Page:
The typical age to buy a first home has jumped to 36 years old, the oldest ever for first-time homebuyers and a sign that high housing costs and mortgage rates are pushing homeownership out of reach for younger Americans.
In 2021, the typical first-time homebuyer was 33, according to 2022 data from the National Association of Realtors.
“There’s no getting around how tough buying a home can be in today’s high-interest rates and high-price housing market,” Jacob Channel, senior economist at LendingTree said Tuesday.
Baby boomers recently edged out millennials as the largest share of homebuyers, according to NAR data. There are several reasons why it’s taking longer for millennials, who were born between 1980 and 2000, to buy property, Washington Post business reporter Julian Mark told CBS News. Part of it is, but the main issue is much bigger, he said.
One economic downturn after another
Millennials have spent their working years going through the dot-com bubble burst in 2000, the Great Recession of 2008 and, most recently, the coronavirus pandemic, Mark said. Those economic events have depressed millennials’ wage growth and “essentially stunted their ability to hit major milestones like homeownership,” he added.
With those downturns in their rear view mirror, millennials now face a challenging housing market in which fewer homes are available for sale,and asking prices are more expensive. The national median home price hit $402,600 in July — up from $359,000 at the start of 2023; the typical mortgage on a single-family home is now $2,051 compared to $1,837 a year ago, according to NAR.
Mortgage rates have jumped so much that some real estate agents have started advising their clients to buy the home and wait for interest rates to fall to refinance — a phrase the industry calls “Marry the House, Date the Rate.” That strategy may work “but you have to be prepared to pay those interest rates perhaps forever because it’s unclear when they will drop and by how much,” Mark said.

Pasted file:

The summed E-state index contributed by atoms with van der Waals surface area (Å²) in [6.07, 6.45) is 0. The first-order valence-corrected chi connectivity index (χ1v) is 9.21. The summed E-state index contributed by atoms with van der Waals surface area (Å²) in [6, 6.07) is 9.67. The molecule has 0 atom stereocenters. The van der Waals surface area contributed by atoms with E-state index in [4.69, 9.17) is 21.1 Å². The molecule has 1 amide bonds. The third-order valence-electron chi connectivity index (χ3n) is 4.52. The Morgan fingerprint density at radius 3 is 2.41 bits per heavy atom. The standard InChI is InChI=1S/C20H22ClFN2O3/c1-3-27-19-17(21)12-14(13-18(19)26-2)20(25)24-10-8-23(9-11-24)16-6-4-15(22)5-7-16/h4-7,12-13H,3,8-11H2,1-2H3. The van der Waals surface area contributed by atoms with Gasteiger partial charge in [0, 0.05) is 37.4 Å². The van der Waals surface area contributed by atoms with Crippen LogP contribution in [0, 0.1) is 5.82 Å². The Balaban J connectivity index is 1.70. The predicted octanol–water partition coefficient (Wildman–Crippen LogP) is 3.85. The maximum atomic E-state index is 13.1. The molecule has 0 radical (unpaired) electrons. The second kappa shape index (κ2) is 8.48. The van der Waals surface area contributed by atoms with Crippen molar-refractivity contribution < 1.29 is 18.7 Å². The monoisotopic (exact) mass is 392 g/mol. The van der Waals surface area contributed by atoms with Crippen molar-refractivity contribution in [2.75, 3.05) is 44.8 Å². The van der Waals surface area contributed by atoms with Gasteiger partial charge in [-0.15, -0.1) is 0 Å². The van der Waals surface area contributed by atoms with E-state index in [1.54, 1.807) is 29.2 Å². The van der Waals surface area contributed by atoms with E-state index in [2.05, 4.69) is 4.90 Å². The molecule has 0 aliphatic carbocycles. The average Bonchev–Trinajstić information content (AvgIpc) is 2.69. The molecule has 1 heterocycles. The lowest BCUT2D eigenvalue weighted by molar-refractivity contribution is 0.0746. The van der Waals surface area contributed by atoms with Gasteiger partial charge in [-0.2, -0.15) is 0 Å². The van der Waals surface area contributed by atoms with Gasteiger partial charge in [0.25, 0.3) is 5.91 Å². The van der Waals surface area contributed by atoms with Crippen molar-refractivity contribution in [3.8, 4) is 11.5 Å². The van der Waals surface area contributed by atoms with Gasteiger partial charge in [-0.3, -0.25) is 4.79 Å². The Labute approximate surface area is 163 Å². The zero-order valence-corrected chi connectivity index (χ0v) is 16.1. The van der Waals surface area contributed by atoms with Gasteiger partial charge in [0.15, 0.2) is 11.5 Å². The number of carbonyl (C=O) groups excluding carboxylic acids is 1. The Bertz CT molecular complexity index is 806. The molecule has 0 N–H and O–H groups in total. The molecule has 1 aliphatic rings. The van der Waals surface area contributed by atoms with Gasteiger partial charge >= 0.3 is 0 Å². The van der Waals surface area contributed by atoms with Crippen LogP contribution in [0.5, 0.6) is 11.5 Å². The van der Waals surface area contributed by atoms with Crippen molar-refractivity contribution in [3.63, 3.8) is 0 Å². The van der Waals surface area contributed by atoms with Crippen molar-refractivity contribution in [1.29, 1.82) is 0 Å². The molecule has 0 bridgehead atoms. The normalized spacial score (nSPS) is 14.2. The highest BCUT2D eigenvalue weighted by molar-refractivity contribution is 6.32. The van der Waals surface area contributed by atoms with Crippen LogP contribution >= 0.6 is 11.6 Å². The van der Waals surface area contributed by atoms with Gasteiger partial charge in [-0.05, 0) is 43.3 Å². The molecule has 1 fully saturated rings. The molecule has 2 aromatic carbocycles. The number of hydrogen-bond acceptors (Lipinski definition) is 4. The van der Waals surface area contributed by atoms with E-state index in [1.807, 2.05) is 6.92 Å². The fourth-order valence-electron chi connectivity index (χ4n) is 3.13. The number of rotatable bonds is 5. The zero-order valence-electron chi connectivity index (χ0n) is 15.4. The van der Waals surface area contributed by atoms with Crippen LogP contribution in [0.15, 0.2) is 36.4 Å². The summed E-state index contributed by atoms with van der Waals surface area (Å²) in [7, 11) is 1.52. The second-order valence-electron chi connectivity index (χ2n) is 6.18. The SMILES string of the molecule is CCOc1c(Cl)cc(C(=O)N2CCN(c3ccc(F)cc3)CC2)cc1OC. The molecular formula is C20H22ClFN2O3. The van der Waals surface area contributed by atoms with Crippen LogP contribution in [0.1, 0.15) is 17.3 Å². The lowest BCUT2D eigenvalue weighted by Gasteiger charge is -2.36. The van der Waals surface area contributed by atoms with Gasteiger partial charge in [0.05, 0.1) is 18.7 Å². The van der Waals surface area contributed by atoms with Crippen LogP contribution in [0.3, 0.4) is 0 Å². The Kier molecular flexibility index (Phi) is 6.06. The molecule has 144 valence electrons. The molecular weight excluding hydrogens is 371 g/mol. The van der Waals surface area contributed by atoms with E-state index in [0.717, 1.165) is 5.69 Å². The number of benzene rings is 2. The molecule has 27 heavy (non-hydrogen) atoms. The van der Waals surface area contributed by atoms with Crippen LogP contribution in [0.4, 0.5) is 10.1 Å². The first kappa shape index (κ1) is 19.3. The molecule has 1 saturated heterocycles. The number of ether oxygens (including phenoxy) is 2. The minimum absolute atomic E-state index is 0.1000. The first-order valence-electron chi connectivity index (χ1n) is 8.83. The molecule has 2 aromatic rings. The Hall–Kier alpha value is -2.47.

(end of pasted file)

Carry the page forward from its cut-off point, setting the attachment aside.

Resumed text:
“Try to keep hope”
“As tough as it may seem, those who want to buy, but can’t afford to right now, should try to keep hope,” Channel said.
But that’s proving to be difficult. Roughly half of Americans who dream of owning a house one day worry they never will, a LendingTree survey found.
Even though millennials make up the largest population in the U.S., more baby boomers are buying homes these days, according to NAR data from March. Baby boomers made up 39% of homebuyers in 2022, compared with 28% by millennials.
Many baby boomers are able to own more homes because that generation bought property decades ago while it was cheaper, thus building more home equity, Mark said. According to NAR, baby boomers are purchasing new homes for a number of reasons, most revolving around retirement and the desire to be closer to friends and family or downsize to a smaller home, now that their kids have flown the coop.